The Japanese icebreaker ship Shirase is pictured in Lützow-Holm Bay, near Shirase Glacier, during the 58th Japanese Antarctic Research Expedition, which was conducted in 2017. Photo by Kazuya Ono
Aug. 24 (UPI) -- Scientists have discovered a new melting hotspot in East Antarctica, home to most of the Antarctic ice sheet, Earth's largest freshwater reservoir.
According to a new study, published Monday in the journal Nature Communications, an influx of warm seawater into the Lützow-Holm Bay has accelerated melt rates beneath the Shirase Glacier Tongue.
The sub-glacier melting hotspot was identified by a team of Hokkaido University scientists during the 58th Japanese Antarctic Research Expedition. The icebreaker ship was able to make its way into Lützow-Holm Bay after a serendipitous breakup of heavy sea ice.
"Our data suggests that the ice directly beneath the Shirase Glacier Tongue is melting at a rate of 7 to 16 meters per year," study co-author Daisuke Hirano, said in a news release.
"This is equal to or perhaps even surpasses the melting rate underneath the Totten Ice Shelf, which was thought to be experiencing the highest melting rate in East Antarctica, at a rate of 10 to 11 meters per year," said Hirano, an assistant professor of oceanography at Hokkaido University's Institute of Low Temperature Science.
Understanding the relationship between climate change and melting in Antarctica is essential to predicting sea level rise. On average, models suggest seas are likely to rise a little more than 3 feet by the end of the century, but the range of predictions is rather wide.
Even if humans are able to reduce carbon emissions and curb carbon emissions, some studies have suggested that Antarctica's glaciers are likely to continue melting at an accelerated clip long after a slowdown in global warming.
Most efforts to improve Antarctic melting models have focused on West Antarctica. Until now, scientists thought ocean currents mostly brought cold water to the Antarctica's east coast.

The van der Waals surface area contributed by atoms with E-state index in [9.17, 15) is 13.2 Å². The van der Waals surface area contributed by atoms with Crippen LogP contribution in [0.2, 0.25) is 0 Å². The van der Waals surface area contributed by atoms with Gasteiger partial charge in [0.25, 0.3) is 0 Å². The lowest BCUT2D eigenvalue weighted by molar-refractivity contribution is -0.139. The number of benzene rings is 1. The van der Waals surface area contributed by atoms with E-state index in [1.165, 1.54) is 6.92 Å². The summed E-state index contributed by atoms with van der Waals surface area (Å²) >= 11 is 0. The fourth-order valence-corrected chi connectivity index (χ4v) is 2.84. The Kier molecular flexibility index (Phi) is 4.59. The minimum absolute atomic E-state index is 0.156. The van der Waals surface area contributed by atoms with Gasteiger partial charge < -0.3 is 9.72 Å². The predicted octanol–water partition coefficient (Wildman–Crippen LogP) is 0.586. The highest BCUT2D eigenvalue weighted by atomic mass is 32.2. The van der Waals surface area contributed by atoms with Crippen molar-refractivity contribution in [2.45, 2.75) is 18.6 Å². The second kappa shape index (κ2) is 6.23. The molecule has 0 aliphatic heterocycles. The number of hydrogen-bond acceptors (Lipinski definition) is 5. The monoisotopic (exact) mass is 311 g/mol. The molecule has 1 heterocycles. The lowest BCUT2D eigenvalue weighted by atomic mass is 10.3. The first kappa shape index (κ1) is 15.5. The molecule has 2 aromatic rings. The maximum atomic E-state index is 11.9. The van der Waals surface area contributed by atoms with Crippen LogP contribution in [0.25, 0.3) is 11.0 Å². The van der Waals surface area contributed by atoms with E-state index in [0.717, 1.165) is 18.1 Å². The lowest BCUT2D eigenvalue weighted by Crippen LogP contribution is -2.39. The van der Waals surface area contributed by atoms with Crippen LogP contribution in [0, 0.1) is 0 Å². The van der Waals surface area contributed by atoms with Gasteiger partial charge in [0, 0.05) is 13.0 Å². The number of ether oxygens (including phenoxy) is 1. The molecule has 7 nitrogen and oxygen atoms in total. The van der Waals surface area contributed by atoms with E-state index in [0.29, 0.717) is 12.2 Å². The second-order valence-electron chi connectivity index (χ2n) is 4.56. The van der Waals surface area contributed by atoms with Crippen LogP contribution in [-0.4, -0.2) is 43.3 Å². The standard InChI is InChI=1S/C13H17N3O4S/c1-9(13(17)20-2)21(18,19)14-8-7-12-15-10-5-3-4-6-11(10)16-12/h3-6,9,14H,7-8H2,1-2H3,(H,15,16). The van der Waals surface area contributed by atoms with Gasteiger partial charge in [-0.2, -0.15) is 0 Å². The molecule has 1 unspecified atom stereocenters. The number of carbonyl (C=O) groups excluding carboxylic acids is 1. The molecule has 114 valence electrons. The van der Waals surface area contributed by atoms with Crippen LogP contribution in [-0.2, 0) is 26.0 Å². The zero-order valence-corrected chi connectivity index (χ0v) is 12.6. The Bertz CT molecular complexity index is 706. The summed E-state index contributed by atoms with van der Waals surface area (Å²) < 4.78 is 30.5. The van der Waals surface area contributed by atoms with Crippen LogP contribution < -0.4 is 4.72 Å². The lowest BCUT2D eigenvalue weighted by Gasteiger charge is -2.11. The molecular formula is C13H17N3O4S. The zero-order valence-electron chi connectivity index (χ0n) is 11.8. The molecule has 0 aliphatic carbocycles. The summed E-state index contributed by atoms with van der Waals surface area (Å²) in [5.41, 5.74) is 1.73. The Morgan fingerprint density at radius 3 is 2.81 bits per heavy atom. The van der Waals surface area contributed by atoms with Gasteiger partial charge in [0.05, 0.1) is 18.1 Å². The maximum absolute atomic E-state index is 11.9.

Over the course of the 2017 expedition to East Antarctica and the Shirase Glacier Tongue, Hokkaido researchers recorded data on water temperature, salinity and oxygen levels at 31 different locations. Scientists combined their measurements with data on the area's currents and wind, as well as ice radar measurements.
When researchers fed their data into a model designed to simulate coastal ocean currents near the inland base of Shirase Glacier Tongue, the simulations revealed the melting effects an ongoing influx of deep, warm water.
Simulations showed the warm water moves through a deep ocean trough and melts the base of Shirase Glacier Tongue. As the warm water rises up and away from the base, it mixes with the glacial meltwater.
Though the latest research suggests the melting occurs year round, simulations suggest that when the region's typically strong easterly, alongshore winds weaken during the summer months, the influx of the deep warm water increases, accelerating melt rates.
"We plan to incorporate this and future data into our computer models, which will help us develop more accurate predictions of sea level fluctuations and climate change," said Hirano.